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BMC Public Health. 2012; 12: 813.
Published online Sep 21, 2012. doi:  10.1186/1471-2458-12-813
PMCID: PMC3490847
Attending work or not when sick – what makes the decision? A qualitative study among car mechanics
Tone Morken,corresponding author1,2 Inger Haukenes,2 and Liv Heide Magnussen2,3
1Uni Health, Uni Research, Bergen, Norway
2Department of Public Health and Primary Health Care, University of Bergen, Kalfarveien 31, Bergen, N-5018, Norway
3Faculty of Health and Social Sciences, Bergen University College, Bergen, Norway
corresponding authorCorresponding author.
Tone Morken: tone.morken/at/isf.uib.no; Inger Haukenes: inger.haukenes/at/isf.uib.no; Liv Heide Magnussen: liv.magnussen/at/uni.no
Received March 19, 2012; Accepted September 19, 2012.
Background
High prevalence of sickness absence in countries with generous welfare schemes has generated debates on mechanisms that may influence workers’ decisions about calling in sick for work. Little is known about the themes at stake during the decision-making process for reaching the choice of absence or attendance when feeling ill. The aim of the study was to examine decisions of absence versus attendance among car mechanics when feeling ill.
Methods
Interviews with 263 male car mechanics from 19 companies were used for the study, analysed by systematic text condensation and presented as descriptions and quotations of experiences and opinions.
Results
Three major themes were at stake during the decision-making process: 1) Experienced degree of illness, focusing on the present health condition and indicators of whether you are fit for work or not; 2) daily life habits, where attending work was a daily routine, often learned from childhood; 3) the importance of the job, with focus on the importance of work, colleagues, customers and work environment.
Conclusions
The car mechanics expressed a strong will to attend work in spite of illness. Knowledge about attitudes and dilemmas in reaching the decision regarding sickness absence or sickness attendance is useful in the prevention of sickness absence.
Keywords: Sick leave, Work environment, Decision-making
High prevalence of sickness absence in countries with generous welfare schemes has generated debates on mechanisms that influence workers’ decisions about calling in sick for work. Several social, psychological and physical factors are associated with sickness absence and attendance [1-8], however, literature regarding the decision process is scarce. To call in sick for work seems to be a decision that workers take within a certain cultural and social framework [9,10]. One study found that problems in workplace relationships or stressful work situations influenced the choice of calling in sick for work [11]. An important decisive factor for sickness absence among offshore catering workers was the individual’s assessment of the severity of the illness [8]. Another study found that the culture of ‘working through illness’ was more common among hospital doctors compared with general physicians and management consultants [12]. Further, Aronsson et al. [13] found the highest presenteeism among female-dominated occupations within health care and education, leaving male-dominated occupations such as welders, mechanics and machine operators with considerable lower rates. Consequently, the value of generalising across occupations may be limited [10,14]. To overcome this barrier there is a need for studies that examine absence and attendance decisions within specific groups.
Car repair shops are dominated by men, mostly young, and the working object (car) as such sets limits for the adjustment of work to health status [15]. A car is a massive object, and the repair process is performed within, under and around the car and can be characterised by the physical closeness to the working object. Also, the working object is not a flexible object and thereby demands bodily flexibility of the worker to make the repair process possible. The car repair industry has developed from being a traditional craft industry to using pneumatic tools, vehicle lifts and computerized diagnostics for engine defects. Despite these improvements, the work is physically demanding, and may be associated with sickness absence [16]. Additionally, in modern car repair shops the repair process is highly accelerated. A car mechanic who solves a problem faster than scheduled gets a bonus in addition to his fixed salary. Consequently, adjustments of work to health by for example working at a slower pace may be difficult to carry out without risk of losing profits. A study among car mechanics found a higher risk of being absent from work when reporting shoulder and back problems [17]. Certain levels of musculoskeletal pain are inconsistent with performing vehicle repair work and may influence the decision of sickness absence or continued attendance. Probably the specific work environment of car mechanics influences the threshold for absence or attendance, especially when health status interferes with work performance.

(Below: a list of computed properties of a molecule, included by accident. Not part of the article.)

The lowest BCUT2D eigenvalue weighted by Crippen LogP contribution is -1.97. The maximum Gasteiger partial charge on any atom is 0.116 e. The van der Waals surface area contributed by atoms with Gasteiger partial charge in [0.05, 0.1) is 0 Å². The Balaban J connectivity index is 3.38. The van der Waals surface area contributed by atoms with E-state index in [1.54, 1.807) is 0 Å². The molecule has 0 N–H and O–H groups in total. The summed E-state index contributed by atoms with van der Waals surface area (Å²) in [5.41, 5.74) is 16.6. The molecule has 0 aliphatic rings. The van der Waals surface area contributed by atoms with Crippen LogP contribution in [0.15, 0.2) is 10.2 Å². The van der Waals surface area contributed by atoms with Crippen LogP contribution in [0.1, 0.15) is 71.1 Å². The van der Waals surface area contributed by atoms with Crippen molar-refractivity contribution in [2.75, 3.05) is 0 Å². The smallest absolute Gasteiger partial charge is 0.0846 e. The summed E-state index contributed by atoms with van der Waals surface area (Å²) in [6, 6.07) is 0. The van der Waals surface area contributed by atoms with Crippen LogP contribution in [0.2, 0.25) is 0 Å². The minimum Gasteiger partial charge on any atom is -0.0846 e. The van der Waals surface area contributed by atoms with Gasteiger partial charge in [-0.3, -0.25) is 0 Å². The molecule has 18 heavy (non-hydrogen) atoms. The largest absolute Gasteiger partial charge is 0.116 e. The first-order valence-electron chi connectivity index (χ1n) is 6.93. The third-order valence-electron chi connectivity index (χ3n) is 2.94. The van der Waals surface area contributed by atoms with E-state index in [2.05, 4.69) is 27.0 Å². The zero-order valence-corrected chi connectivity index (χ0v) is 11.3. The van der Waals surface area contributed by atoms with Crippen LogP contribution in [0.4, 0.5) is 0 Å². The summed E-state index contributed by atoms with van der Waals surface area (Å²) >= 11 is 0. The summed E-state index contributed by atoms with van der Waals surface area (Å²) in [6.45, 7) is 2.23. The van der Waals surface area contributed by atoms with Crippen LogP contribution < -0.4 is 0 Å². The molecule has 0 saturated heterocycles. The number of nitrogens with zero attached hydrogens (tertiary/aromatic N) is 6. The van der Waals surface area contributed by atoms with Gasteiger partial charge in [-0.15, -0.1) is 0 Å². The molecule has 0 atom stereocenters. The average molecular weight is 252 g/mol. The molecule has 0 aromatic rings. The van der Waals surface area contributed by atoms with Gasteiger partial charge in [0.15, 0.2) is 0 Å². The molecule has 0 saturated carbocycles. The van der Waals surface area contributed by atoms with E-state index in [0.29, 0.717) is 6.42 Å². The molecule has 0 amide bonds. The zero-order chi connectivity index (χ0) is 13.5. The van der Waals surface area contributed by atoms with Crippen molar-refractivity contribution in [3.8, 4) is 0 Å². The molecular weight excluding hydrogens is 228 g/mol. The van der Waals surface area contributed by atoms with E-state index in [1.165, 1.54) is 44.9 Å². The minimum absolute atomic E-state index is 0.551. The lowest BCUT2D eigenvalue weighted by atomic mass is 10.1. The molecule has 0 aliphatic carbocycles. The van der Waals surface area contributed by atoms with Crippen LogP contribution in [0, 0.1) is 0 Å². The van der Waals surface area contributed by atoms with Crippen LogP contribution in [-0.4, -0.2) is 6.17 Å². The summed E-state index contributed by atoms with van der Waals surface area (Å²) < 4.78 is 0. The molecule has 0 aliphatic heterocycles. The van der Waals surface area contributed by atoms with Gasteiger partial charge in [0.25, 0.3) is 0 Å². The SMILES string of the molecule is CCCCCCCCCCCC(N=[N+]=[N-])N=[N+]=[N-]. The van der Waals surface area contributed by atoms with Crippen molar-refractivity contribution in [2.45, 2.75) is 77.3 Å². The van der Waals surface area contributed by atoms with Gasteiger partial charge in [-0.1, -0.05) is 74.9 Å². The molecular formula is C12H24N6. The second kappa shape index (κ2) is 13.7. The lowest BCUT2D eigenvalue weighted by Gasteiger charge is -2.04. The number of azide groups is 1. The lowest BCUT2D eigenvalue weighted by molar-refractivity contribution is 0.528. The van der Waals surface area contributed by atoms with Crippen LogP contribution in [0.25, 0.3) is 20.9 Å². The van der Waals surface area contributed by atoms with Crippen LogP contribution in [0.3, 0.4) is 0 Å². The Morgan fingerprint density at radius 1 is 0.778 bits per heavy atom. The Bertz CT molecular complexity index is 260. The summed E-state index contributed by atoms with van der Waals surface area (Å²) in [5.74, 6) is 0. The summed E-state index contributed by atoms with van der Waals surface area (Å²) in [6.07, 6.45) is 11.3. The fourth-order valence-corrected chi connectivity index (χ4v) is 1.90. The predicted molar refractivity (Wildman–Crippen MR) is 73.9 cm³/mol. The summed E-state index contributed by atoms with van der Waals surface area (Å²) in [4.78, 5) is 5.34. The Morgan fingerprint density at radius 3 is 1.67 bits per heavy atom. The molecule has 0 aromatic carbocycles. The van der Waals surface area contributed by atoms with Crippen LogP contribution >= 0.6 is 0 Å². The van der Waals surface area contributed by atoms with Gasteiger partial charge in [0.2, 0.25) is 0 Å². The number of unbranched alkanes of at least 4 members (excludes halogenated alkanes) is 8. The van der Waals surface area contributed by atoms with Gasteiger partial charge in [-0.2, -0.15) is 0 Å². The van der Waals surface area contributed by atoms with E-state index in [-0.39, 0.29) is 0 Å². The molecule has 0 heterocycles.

In Norway, workers can apply self-certified sickness absence (12–24 days per year) or physician-certified sickness absence, dependent on the length of the absence. Employers are obliged to cover 100% of regular salary during the first 16 days of sickness absence, before the National Insurance Administration takes over the payment (100% covered) for a total of 12 months. Due to the generous benefit system, non-monetary work incentives may be important for workers’ decisions of absence or attendance. However, we have little knowledge of how these decisions are reached by the individual [18] and whether the nature of work in specific occupations influence these decision processes.
The aim of this study was to examine decisions of absence versus attendance among car mechanics when feeling ill. The study may add insight into areas of consideration in the process of choosing absence or attendance.
We obtained individual statements of decisions regarding absence or attendance when feeling ill from 263 male car mechanics in 19 companies through semi-structured face-to-face interview. The Regional Committee for Medical Research Ethics in Western Norway approved the study.